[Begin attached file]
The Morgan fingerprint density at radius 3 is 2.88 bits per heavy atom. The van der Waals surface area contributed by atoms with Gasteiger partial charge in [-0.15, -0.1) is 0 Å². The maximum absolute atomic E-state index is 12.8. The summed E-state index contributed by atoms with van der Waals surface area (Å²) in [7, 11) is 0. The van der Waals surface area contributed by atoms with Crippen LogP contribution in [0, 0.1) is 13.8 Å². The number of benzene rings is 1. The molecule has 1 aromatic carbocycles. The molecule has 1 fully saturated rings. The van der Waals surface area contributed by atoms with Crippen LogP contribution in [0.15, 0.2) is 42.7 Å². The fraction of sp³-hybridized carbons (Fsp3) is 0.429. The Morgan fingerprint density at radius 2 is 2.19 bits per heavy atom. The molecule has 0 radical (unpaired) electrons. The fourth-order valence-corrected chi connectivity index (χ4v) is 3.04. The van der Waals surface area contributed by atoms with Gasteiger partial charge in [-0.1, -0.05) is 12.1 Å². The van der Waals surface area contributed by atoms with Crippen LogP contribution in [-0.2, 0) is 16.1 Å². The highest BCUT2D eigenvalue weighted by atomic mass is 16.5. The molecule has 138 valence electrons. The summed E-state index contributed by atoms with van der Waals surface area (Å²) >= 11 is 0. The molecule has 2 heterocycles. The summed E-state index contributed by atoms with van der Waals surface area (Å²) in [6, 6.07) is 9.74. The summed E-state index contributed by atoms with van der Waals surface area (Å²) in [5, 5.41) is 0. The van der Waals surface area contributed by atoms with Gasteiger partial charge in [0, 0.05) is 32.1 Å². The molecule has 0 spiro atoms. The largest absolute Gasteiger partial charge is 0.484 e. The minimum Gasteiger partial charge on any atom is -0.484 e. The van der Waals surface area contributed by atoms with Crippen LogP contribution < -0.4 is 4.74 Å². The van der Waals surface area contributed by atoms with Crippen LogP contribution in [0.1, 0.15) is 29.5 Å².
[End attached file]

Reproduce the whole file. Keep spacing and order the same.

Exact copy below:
The Morgan fingerprint density at radius 3 is 2.88 bits per heavy atom. The van der Waals surface area contributed by atoms with Gasteiger partial charge in [-0.15, -0.1) is 0 Å². The maximum absolute atomic E-state index is 12.8. The summed E-state index contributed by atoms with van der Waals surface area (Å²) in [7, 11) is 0. The van der Waals surface area contributed by atoms with Crippen LogP contribution in [0, 0.1) is 13.8 Å². The number of benzene rings is 1. The molecule has 1 aromatic carbocycles. The molecule has 1 fully saturated rings. The van der Waals surface area contributed by atoms with Crippen LogP contribution in [0.15, 0.2) is 42.7 Å². The fraction of sp³-hybridized carbons (Fsp3) is 0.429. The Morgan fingerprint density at radius 2 is 2.19 bits per heavy atom. The molecule has 0 radical (unpaired) electrons. The fourth-order valence-corrected chi connectivity index (χ4v) is 3.04. The van der Waals surface area contributed by atoms with Gasteiger partial charge in [-0.1, -0.05) is 12.1 Å². The van der Waals surface area contributed by atoms with Crippen LogP contribution in [-0.2, 0) is 16.1 Å². The highest BCUT2D eigenvalue weighted by atomic mass is 16.5. The molecule has 138 valence electrons. The summed E-state index contributed by atoms with van der Waals surface area (Å²) >= 11 is 0. The molecule has 2 heterocycles. The summed E-state index contributed by atoms with van der Waals surface area (Å²) in [6, 6.07) is 9.74. The summed E-state index contributed by atoms with van der Waals surface area (Å²) in [5, 5.41) is 0. The van der Waals surface area contributed by atoms with Gasteiger partial charge in [0, 0.05) is 32.1 Å². The molecule has 0 spiro atoms. The largest absolute Gasteiger partial charge is 0.484 e. The minimum Gasteiger partial charge on any atom is -0.484 e. The van der Waals surface area contributed by atoms with Crippen LogP contribution < -0.4 is 4.74 Å². The van der Waals surface area contributed by atoms with Crippen LogP contribution in [0.1, 0.15) is 29.5 Å².